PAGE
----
(2) Positively. "For thus shall be richly supplied unto you the entrance into the eternal kingdom of our Lord and Saviour Jesus Christ." It is here that there comes into view the full scope of the condition laid down. It is a condition upon which their interest in a kingdom depends. It is no mean kingdom; for it is the kingdom presided over by their Lord and Saviour Jesus Christ. The kingdom of Christ is essentially the same in the present and in the future; but in its present outward conditions it is to come to an end, in its future conditions it is to be eternal. It is the entrance into the eternal kingdom that is here promised. Coming to a kingdom is usually celebrated; so the entrance here must be regarded as a glorious event. This entrance is a gift; and yet it corresponds to previous diligence. This is strikingly brought out in the form of the language. To those who have supplied the seven virtues in their faith it is promised that there shall be supplied unto them this glorious entrance. But stress is laid upon the kind of entrance. There is a difference between reaping sparingly and reaping bountifully. There is a difference between a righteous man's reward and a prophet's reward. There is a difference between being saved as by fire, and being saved with a golden reward or a silver reward or a reward to be compared to precious stones. So there is a difference between a bare entrance and an entrance that is richly supplied. The richly supplied entrance is only for those who have in the highest degree been diligent in the practice of the seven virtues. Let this highest prize be the object of our ambition. Let us not be content with a bare entrance; let us, by increased diligence, enrich the entrance that we are to have. - R.F.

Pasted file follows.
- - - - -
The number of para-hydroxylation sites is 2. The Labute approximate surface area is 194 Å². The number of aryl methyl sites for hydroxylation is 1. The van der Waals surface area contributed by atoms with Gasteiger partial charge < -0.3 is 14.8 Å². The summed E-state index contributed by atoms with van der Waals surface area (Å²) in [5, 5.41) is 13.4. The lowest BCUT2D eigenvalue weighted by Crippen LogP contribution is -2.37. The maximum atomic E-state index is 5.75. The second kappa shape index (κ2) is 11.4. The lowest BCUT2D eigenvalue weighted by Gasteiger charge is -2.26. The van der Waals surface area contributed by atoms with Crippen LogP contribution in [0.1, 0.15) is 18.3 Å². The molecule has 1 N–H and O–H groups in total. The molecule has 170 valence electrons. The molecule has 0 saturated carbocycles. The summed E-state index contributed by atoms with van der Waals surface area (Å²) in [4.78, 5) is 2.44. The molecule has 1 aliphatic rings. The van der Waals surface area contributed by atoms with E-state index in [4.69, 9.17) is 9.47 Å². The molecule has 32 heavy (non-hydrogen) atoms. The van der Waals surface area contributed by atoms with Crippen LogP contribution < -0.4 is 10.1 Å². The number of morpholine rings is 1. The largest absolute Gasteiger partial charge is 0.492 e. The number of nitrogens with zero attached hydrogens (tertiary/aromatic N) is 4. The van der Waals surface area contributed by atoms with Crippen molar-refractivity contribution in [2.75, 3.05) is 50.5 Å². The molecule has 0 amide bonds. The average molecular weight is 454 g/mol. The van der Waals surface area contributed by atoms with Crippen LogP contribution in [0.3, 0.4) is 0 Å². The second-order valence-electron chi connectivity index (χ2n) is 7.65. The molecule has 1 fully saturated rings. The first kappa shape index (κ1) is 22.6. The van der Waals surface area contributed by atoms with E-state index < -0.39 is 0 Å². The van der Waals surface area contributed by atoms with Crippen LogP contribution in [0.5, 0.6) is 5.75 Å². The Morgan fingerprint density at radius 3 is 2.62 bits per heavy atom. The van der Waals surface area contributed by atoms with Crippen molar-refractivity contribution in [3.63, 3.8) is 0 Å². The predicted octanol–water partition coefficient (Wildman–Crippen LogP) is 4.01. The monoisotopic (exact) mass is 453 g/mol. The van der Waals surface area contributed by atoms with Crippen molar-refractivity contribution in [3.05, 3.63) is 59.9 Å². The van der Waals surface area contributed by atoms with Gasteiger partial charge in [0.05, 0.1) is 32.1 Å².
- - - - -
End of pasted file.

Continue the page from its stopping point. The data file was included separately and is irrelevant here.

Parallel VersesKJV: According as his divine power hath given unto us all things that pertain unto life and godliness, through the knowledge of him that hath called us to glory and virtue:
WEB: seeing that his divine power has granted to us all things that pertain to life and godliness, through the knowledge of him who called us by his own glory and virtue;